Will lenders finance property that is uninhabitable (also known as unliveable)? This is a really interesting question and not one we get very often – we probably see maybe 2-3 of these a year. In short, yes… though you know there is going to be a “but”.
Sometimes a client will be buying a property to knock-down with the intention of building new on the land. In this situation a building contract will need to be in place with a qualified builder, and the finance will be in the form of a construction loan with appropriate draw downs as per the usual building process. The risk to the lender is much lower, as they are only paying out when the stages of construction are complete and the full loan is not drawn down until the construction is fully completed.
Other times, a client will be buying a property with the intention of renovating it but don’t want to go through the process of organising a construction loan. In these situations, a lender may offer the loan with the proviso that the client get a building quote and prove they have enough cash to complete the repairs and/or renovations with a qualified builder in order to make the property habitable.
If the property is uninhabitable and the client is relying on funds from the lender via a standard mortgage, then the likelihood of the loan being approved is very low. What the lender doesn’t want to happen, is for a partial renovation to be completed, the owner to run out of money to complete the project and be forced to sell – the concern here is the property won’t sell and the lender will find themselves with an unpaid loan and an unsellable property.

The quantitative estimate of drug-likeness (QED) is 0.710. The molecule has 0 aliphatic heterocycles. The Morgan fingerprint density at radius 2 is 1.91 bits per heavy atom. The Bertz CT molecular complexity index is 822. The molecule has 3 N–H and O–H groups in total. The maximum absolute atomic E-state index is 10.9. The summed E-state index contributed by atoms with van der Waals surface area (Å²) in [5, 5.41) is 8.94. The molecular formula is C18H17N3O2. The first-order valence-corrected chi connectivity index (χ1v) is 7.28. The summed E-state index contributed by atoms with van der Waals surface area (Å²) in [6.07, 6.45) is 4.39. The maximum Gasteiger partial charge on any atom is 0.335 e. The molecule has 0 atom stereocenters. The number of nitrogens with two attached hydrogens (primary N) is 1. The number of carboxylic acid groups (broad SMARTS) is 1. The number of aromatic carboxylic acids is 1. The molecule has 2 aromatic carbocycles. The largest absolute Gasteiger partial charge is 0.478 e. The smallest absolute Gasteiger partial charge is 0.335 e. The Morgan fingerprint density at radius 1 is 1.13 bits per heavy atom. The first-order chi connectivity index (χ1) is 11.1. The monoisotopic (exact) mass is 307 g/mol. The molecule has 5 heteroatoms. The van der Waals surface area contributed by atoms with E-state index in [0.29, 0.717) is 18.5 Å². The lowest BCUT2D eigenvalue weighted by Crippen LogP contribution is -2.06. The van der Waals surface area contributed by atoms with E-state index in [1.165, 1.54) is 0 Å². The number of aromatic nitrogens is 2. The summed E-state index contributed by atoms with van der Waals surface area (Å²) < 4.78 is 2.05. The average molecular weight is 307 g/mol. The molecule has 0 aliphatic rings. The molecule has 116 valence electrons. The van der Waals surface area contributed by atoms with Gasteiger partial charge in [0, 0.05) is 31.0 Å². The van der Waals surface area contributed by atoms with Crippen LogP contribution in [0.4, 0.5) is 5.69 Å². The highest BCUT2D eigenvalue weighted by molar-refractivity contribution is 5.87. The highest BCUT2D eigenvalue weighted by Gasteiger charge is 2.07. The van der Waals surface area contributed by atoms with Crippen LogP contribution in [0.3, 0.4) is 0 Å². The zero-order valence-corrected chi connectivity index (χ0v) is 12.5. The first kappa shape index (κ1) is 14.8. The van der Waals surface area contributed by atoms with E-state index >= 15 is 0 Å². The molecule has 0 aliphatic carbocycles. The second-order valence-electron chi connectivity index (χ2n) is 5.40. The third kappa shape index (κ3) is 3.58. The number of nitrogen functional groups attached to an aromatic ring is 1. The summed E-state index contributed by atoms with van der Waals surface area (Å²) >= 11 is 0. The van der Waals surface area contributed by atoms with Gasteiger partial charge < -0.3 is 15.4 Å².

How do you know if a property you’re looking at is uninhabitable?
Uninhabitable basically means the average person can’t live in it. This could be that it doesn’t have access to essential services like water, sewerage or power or isn’t watertight i.e. have a roof, walls and sealed windows. There might be no or an incomplete bathroom, kitchen, flooring or walls. Or a renovation that has only been partially completed, leaving important elements missing like heating or cooling.
We’ve attached two pictures here, the first (the kitchen) is deemed habitable and while it’s not pretty, you can see that it is functional. Whereas the second (the bathroom) is not owing to the fact that it’s basically an empty room. With building costs and interest rates having risen, we wonder whether we will start to see more of this type of purchase? People buying half finished property and finishing the works where the original owner could not.
We’ve assisted a handful of clients of the years who have targeted property based on its location within a particular suburb, despite the fact that the property itself is a little worse for wear. In these instances, the real value of the purchase is in the land and not the building on it.
As you can see, buying an uninhabitable property is possible, however you need to seriously consider the viability of the project before you commit. If you have a pre-approval in place, you’ll also need to speak with your broker ahead of time if you think the property you are keen on might be unliveable so that they can check first with the lender before you make an offer.